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AmaZioni History

John Alexander Dowie

The amaZioni trace their roots back to 19th century holiness movement and the subsequent rise of Pentecostalism on the verge of the 20th century. Among its pioneers was John Alexander Dowie (1847-1907), a Scottish minister who realized his vision of a “City of Zion” near Chicago in 1901. His teaching focused on Salvation, divine healing and holy living which spread through a tract called “Leaves of Healing”.

In South Africa the Leaves of healing were eagerly read by those interested in divine healing. Among them was Pieter Louis Le Roux (1865–1943), a student of Andrew Murray and a notable figure in amaZioni history. In 1893 he became a missionary of the Dutch Reformed Church to the Zulus in Wakkerstroom. Le Roux saw incredible growth in his ministry and after only seven years it counted two thousand members, three full-time evangelists, forty-six abashumayeli (lay preachers), and several “home visitors”.1

Le Roux eventually affiliated with Dowie’s church in Zion and in 1904 Dowie sent Daniel Bryant to South Africa as overseer of the Zion congregations that had formed there.1 Bryant appointed Le Roux as overseer over the Zion congregation in Pretoria. Le Roux, his wife and about 140 black amaZioni were baptized by threefold immersion in the Snake River at Wakkerstroom. “From the Wakkerstroom congregation came many future leaders of Zionist churches in South Africa, so that Wakkerstroom can be called the ‘Jerusalem’ of the amaZioni in South Africa”.2

The 1906 Azusa Street revival in Los Angeles sparked the flame for global missions in the Pentecostal movement. Two years later several Pentecostal missionaries who had links with Dowie’s Zion, arrived in South Africa. Among them was John G. Lake (1870-1935) who began holding “healing campaign” services in Doornfontain Johannesburg.

Within a short while about 1000 people attended the services every night. The revival atmosphere attracted English, Afrikaners, Zulus and Sothos to come together in worship.1 Although the initial intention of the Pentecostal missionaries had not been plant churches but to spark a revival in the established churches, the Doornfontein congregation eventually took over the 600-seater Zion tabernacle in Bree Street Johannesburg. Through these events Dowie’s Zion City holiness movement and Azusa Street Pentecostalism merged in South Africa.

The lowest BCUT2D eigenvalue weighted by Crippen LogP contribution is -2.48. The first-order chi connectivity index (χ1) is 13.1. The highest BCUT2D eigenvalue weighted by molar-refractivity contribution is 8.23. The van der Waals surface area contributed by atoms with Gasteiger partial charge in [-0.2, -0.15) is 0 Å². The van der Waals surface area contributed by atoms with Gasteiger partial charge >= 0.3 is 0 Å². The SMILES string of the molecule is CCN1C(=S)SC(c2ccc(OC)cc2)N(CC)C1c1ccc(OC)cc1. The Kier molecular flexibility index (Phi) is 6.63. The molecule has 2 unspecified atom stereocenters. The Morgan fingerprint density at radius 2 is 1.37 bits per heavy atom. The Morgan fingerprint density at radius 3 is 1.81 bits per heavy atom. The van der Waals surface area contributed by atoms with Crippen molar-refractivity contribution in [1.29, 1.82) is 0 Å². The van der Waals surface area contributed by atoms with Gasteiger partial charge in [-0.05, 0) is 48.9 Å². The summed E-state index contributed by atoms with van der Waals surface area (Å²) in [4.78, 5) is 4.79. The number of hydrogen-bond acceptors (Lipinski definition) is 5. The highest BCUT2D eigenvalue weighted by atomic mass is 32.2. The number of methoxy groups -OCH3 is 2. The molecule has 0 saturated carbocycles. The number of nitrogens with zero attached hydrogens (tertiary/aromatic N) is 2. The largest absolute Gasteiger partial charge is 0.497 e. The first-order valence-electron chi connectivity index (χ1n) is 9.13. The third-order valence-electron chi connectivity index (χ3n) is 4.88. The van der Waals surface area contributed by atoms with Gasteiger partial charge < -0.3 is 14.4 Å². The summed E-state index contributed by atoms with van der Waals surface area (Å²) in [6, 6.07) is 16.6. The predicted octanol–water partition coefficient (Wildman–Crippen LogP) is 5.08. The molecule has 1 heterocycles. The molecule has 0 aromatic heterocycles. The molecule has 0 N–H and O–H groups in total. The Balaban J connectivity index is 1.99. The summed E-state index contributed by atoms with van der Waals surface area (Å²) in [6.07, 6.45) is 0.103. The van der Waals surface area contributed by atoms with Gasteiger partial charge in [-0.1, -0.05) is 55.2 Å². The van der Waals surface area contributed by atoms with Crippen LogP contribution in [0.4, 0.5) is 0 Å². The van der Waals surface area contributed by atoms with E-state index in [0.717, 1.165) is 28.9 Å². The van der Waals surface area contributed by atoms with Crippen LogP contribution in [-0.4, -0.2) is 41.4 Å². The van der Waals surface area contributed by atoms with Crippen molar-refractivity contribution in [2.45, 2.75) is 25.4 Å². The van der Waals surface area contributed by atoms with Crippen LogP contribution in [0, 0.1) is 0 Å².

However, the ethnic and spiritual unity that came with this revival did not last. Over the years a segregation between ethnic groups developed which reached a stage at which baptisms were held separately for blacks, coloureds, and whites. This development together with Le Roux’s departure from Wakkerstroom led to great confusion in the Zionist camp and several of the leaders began their own African-led Zion churches.

The first major break-away occurred in 1917 when Elias Mahlangu’s Zion Apostolic Church became the independent “Zion Apostolic Church of South Africa”. The independent movement continued to expand rapidly and in the following years more amaZioni offshoots emerged under the Zulu leaders Daniel Nkonyane, Edward Motuang and Engenas Lekganyane.

The largest offshoot today is Engenas Lekganyane’s Zion Christian Church (ZCC) which is also the largest African Independent Church (AIC) in all of southern Africa. Lekganyane is said to have received a divine call to ministry through a revelation that many people would follow him. He became a powerful preacher, winning many converts. The ZCC grew rapidly in numbers. In 1925 it already began with 926 members, by 1940 it was 8 500 strong, and two years later it had exploded to 55 congregations and 27.487 members spread across Zimbabwe, Botswana and the Northern Cape Province. Another year later, government sources estimated between 40.000 – 45.000 adherents.3

Edward Lekganyane succeeded his father Engenas and the ZCC continued to grow to 80.000 members in 1954. After Edward died prematurely from a heart attack in 1967, his son Barnabas (also called Ramarumo) succeeded him and has led the ZCC to this day.

Throughout the 20th century the emerging independent amaZioni churches gradually drifted further apart from it’s roots in Wakkerstroom and Doornfontain. With this independence it also became increasingly syncretistic, mixing African Traditional Religion with Christianity. A vast number of congregations have no knowledge of gospel at all.

In 1993 the “mother church“ in Zion Illinois which had gone through many breakaways refocused its attention on the amaZioni and the Zion Evangelical Ministry of Africa (ZEMA) came into being. It merged with the Mahon Mission which had ministered among a segment of the amaZioni. And because ZEMA serves as the official representative of the church in Zion Illinois it has been given a unique open door into the Zoinist churches where no other missionary has been able to go. Currently ZEMA runs 68 Bible college venues that are dedicated to equipping amaZioni leaders with biblical teaching and further opportunities of theological studies4. Missionaries have seen a tremendous hunger for the Word of God and there is still a vast field of ministry opportunities that awaits.

Source List

1. Hofmeyr, J.W. & Pillay, G.J. 1994:187. A History Of Christianity In South Africa. Volume 1. Pretoria:
HAUM Tertiary

2. Roy, K. 2000:103. Zion City RSA. The story of the church in South Africa. Cape Town: South African
Baptist Historical Society.

3. Anderson, A., 2000:70. Zion And Pentecost. The Spirituality and Experience of Pentecostal and Zionist
/ Apostolic Churches in South Africa. Pretoria: UNISA Press

4. http://www.zema.org/zion-evangelical-bible-schools.html  [Accessed 23th Feb 2018]

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